Mort Fallick, Film Editor on 'Love at First Bite' and 'Moonlighting,' Dies at 86

Morton Fallick -Publicity - H 2020
Courtesy Allison Mupas

In the 1960s, he launched CineMetric, a breeding ground for future Oscar nominees.

Mort Fallick, a film editor with credits including Love at First Bite and TV's Moonlighting, has died. He was 86.

Fallick died Wednesday of kidney failure at the Motion Picture & Television Fund's Country House and Hospital in Woodland Hills, his daughter, Allison Mupas, announced.

In the 1960s, Fallick launched CineMetric, a fully integrated production and postproduction services company, where he created commercial campaigns for Madison Avenue ad agencies and edited documentaries, government/corporate films, TV shows and movie trailers.

Editors including future Oscar nominees Craig McKay (The Silence of the Lambs), Barry Malkin (The Godfather: Part II) and Richard Marks (Apocalypse Now) got their start at CineMetric and its subsidiaries.

In addition to editing the vampire spoof Love at First Bite (1979), Fallick cut another film starring George Hamilton, Act One (1963), in which the actor portrayed playwright Moss Hart.

Fallick's editing credits also include the 1972 telefilm Your Money or Your Wife (1972), starring Ted Bessell, Elizabeth Ashley and Jack Cassidy, and episodes of Capital NewsChina Beach and South of Sunset. He also was a title production supervisor on Martin Scorsese's Cape Fear (1991).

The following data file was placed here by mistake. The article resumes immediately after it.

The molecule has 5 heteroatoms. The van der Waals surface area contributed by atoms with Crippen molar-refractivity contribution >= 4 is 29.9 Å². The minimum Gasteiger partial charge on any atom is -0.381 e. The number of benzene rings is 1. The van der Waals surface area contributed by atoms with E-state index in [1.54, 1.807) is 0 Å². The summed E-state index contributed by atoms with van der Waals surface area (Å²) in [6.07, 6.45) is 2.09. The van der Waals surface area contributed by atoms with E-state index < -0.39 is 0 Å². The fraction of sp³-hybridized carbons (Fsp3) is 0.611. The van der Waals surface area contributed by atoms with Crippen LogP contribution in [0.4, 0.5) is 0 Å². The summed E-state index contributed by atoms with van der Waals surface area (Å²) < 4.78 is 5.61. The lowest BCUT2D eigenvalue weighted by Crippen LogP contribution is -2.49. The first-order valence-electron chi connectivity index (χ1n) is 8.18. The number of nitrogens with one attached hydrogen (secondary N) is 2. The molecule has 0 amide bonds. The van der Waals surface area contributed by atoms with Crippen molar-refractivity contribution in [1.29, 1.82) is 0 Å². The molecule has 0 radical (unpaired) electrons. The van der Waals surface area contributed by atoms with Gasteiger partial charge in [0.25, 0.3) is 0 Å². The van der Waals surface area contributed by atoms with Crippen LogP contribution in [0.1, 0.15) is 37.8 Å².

Born on Nov. 7, 1933, Fallick was raised in the Bronx as the son of a film projectionist and sound engineer. He began his career in the editorial department of RKO Pathe working in animation, then honed his editing skills at a small commercial company.

After years of producing and directing commercials for Coppertone, Pepsi, Pan Am, Clairol and many more, Fallick left New York for California to focus on movie marketing. He created trailers and some of the earliest electronic press kits for films directed by the likes of Steven Spielberg, Clint Eastwood and Barbra Streisand.

After his retirement, he taught editing at UCLA Extension.

Survivors include his children, Lawrence Jordan (an Emmy-nominated editor), Randi and Allison, and their respective spouses, Laura, Steve and Aidan; his sister, Barbara; and his grandsons, Joshua, Spencer, Cooper, Kayden, Griffin, Mason and Jett.

Donations in his memory can be made to the MPTF home, where he lived for the past six years. A memorial will take place at Mount Sinai Memorial Parks and Mortuaries in the Hollywood Hills.